Lots of tech companies think the future is going to involve flexible screens that we wear. So far, though, most of what we've seen is either impractical or ugly or both. Now researchers in Korea at Seoul National University have a different idea; in a report they plan to release in Science tomorrow, they’re showing off a flexible touchpad they created with a squishy, stretchy material called hydrogel. They stretched it into various positions and eventually were able to put it on a person’s arm. The hydrogel contained lithium chloride salts, which acted as a conductor and helped the gel stay moist.
The report explains how electrodes on the ends of the touchpad applied similar voltages and created a uniform electrostatic field, so when a finger touched the panel, it closed the circuit. The researchers also developed a controller board to facilitate communication between the touchpad and a computer. Ultimately, their design could be used to write words, play music, and play chess. It responded to tapping, holding, dragging, and swiping.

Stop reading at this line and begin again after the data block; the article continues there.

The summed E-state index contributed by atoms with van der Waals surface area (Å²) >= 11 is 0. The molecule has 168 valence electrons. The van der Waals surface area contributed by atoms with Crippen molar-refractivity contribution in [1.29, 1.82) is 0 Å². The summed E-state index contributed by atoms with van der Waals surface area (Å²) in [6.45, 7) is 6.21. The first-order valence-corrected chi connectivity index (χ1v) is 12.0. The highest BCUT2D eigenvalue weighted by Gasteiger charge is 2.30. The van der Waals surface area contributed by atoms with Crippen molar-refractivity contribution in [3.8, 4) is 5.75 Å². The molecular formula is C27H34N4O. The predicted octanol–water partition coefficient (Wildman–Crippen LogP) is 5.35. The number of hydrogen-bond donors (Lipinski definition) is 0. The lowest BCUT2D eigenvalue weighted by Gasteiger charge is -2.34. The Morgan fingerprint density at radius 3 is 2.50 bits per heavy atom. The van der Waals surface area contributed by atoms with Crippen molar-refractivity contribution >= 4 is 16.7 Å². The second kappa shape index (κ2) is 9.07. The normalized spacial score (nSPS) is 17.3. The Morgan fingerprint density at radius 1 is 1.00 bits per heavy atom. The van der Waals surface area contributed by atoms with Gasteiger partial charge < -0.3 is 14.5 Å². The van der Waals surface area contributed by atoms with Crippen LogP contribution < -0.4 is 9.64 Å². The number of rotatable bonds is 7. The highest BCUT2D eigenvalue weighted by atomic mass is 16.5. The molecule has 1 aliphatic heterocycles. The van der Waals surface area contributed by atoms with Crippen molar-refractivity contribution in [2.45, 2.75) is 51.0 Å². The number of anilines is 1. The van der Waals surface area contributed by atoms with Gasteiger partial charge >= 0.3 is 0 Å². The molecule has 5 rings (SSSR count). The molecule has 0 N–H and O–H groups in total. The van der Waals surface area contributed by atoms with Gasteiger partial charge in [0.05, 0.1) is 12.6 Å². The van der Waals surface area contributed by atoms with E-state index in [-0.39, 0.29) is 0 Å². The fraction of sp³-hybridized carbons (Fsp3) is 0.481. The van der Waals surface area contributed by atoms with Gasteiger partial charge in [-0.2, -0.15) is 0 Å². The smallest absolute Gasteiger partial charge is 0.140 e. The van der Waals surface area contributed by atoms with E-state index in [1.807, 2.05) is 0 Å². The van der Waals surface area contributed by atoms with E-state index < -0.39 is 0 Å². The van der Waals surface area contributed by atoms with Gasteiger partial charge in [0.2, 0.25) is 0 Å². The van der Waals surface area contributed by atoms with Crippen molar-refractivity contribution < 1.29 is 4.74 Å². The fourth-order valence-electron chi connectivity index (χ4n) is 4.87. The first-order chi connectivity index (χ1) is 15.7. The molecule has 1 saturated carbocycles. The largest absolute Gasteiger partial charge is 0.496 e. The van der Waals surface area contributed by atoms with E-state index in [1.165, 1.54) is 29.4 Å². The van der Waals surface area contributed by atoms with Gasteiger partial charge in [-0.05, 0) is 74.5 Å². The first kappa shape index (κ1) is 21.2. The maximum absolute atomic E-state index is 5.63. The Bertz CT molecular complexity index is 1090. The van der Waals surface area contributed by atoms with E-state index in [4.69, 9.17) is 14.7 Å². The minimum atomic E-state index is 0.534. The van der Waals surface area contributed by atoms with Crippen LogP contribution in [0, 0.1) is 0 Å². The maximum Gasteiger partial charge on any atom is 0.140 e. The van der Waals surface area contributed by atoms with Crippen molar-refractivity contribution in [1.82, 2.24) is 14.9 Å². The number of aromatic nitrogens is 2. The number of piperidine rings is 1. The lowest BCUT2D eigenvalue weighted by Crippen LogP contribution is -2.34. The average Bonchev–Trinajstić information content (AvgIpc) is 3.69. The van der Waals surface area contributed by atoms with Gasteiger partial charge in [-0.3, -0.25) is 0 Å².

a hydrogel touchpad
The researchers tested it in various states, like in a circular shape and stretched to 1,000 percent of its normal area. Though the hydrogel did lose some sensitivity to touch as it was thickened, they found the panel to still be sensitive enough to pick up on gestures, and only after 100 cycles did the screen’s touch resistance increase slightly. The researchers thought it might have to do with water evaporation in the gel.
Alright we don’t have a flexible screen that’ll show our texts yet, but maybe we’re getting close? Hydrogels.